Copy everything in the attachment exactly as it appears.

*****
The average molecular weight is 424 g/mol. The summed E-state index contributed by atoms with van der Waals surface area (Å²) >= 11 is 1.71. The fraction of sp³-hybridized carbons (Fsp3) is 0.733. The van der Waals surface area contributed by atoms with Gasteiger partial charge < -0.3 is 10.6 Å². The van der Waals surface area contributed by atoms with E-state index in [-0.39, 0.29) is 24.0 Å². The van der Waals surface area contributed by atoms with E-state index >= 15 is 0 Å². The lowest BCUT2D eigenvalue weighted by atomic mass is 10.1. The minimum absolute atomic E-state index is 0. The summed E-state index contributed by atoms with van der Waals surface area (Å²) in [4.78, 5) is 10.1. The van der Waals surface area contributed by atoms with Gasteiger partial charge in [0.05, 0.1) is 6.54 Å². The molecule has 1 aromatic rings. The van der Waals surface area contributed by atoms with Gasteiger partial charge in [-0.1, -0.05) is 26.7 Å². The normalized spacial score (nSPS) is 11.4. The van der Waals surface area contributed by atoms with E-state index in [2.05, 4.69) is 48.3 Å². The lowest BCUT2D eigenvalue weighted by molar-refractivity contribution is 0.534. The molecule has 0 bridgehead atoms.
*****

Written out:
The average molecular weight is 424 g/mol. The summed E-state index contributed by atoms with van der Waals surface area (Å²) >= 11 is 1.71. The fraction of sp³-hybridized carbons (Fsp3) is 0.733. The van der Waals surface area contributed by atoms with Gasteiger partial charge < -0.3 is 10.6 Å². The van der Waals surface area contributed by atoms with E-state index in [-0.39, 0.29) is 24.0 Å². The van der Waals surface area contributed by atoms with E-state index >= 15 is 0 Å². The lowest BCUT2D eigenvalue weighted by atomic mass is 10.1. The minimum absolute atomic E-state index is 0. The summed E-state index contributed by atoms with van der Waals surface area (Å²) in [4.78, 5) is 10.1. The van der Waals surface area contributed by atoms with Gasteiger partial charge in [0.05, 0.1) is 6.54 Å². The molecule has 1 aromatic rings. The van der Waals surface area contributed by atoms with Gasteiger partial charge in [-0.1, -0.05) is 26.7 Å². The normalized spacial score (nSPS) is 11.4. The van der Waals surface area contributed by atoms with E-state index in [2.05, 4.69) is 48.3 Å². The lowest BCUT2D eigenvalue weighted by molar-refractivity contribution is 0.534. The molecule has 0 bridgehead atoms.